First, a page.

Drops of tax “reforms” have been percolating from the cabinet to the public over the past few days, leaving the latter surprised, bewildered and anxious as to what’s yet to come. Wednesday the government approved a progressive income tax and variety of taxes on the securities market.
Yesterday, a one per cent bump in sales tax across most products and services, with some areas such as the telecom sector being taxed up to 15 per cent, add to that last week’s revival of discussions of the 10 pm curfew on shops and restaurants, which doesn’t seem coincidental given the latest bundle of tax initiatives and the presence of the IMF’s delegation in Egypt.
We’re obviously at the cusp of an economic reform strategy that the government is rather hesitant to announce all at once. Given the yawning budget deficit, and pressure from the IMF for a clearly defined roadmap to resolve the current economic predicament, the cabinet is attempting to demonstrate its ability to contain this mess. Their brilliant solution, naturally, is a blunt approach to solicit funds via a series of tax reforms, their detriment to investment prospects notwithstanding.
In principle, the proposed tax reforms are ideal, yet this is hardly an ideal situation. The government is beseeching investors to pour massive funds in large-scale industrial and developmental projects while simultaneously imposing restrictive regulations that are likely to repel the same targets they’re so keenly struggling to lure.
Taxing IPOs and annual dividend allocation! I wonder who actually came up with such a brilliant idea to further frustrate investors, as if the financial market isn’t gravely suffering already. Doesn’t it smack of double taxation?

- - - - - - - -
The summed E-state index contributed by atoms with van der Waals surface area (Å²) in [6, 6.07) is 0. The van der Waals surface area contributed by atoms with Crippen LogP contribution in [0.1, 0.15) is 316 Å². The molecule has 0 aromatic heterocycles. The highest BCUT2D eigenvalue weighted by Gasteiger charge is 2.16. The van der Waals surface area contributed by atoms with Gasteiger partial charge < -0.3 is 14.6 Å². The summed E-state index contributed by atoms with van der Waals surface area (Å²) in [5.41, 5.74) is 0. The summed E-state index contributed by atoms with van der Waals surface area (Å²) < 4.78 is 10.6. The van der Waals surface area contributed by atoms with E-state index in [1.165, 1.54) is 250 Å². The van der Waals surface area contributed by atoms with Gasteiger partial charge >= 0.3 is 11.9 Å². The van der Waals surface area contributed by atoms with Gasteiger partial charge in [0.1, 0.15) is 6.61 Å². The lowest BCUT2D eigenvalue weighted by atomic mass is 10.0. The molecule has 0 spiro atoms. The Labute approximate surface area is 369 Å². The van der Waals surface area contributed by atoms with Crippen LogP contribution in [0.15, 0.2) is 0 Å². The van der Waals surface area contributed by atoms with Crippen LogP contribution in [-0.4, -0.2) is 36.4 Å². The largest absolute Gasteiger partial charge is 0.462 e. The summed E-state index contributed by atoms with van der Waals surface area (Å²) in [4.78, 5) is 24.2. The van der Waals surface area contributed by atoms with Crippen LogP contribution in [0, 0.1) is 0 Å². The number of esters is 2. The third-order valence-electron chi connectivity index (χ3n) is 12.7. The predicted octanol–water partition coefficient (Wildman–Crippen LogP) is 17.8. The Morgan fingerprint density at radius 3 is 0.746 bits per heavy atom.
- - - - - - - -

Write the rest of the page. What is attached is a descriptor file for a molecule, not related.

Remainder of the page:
Our illustrious prime minister has time and again denied any intention to allow the value of the pound to depreciate. And here it is, plummeting to its lowest rate in eight years. Since the so-called economic reform plan seems to be all smoke and mirrors, why does the government expect the public to empathise with the proposed crippling tax reforms.
Truth be told, the existence of an actual plan is getting more suspect as we witness decisions transpire. The government seems to be improvising its way through the financial crunch, not realising it’s sinking in the mire of its own reforms. Has it crossed the mind of any of the decision-makers that levying this kind of reform during such hard times could only lead to further tax evasion and more corruption? Oh I forgot, Mr President is on top of that one.
Let us not forget the constant reminders of President Morsy, preached in every speech, letter and mosque he prays in; He knows and continues to target those corrupt individuals that are taking the country down the drain. Isn’t it more effective to try and eradicate institutional corruption first? Wouldn’t that make the noble objective of targeting corrupt individuals actually conceivable and not just a meaningless platitude? Alas, our bipolar administration is the crux of our deterioration.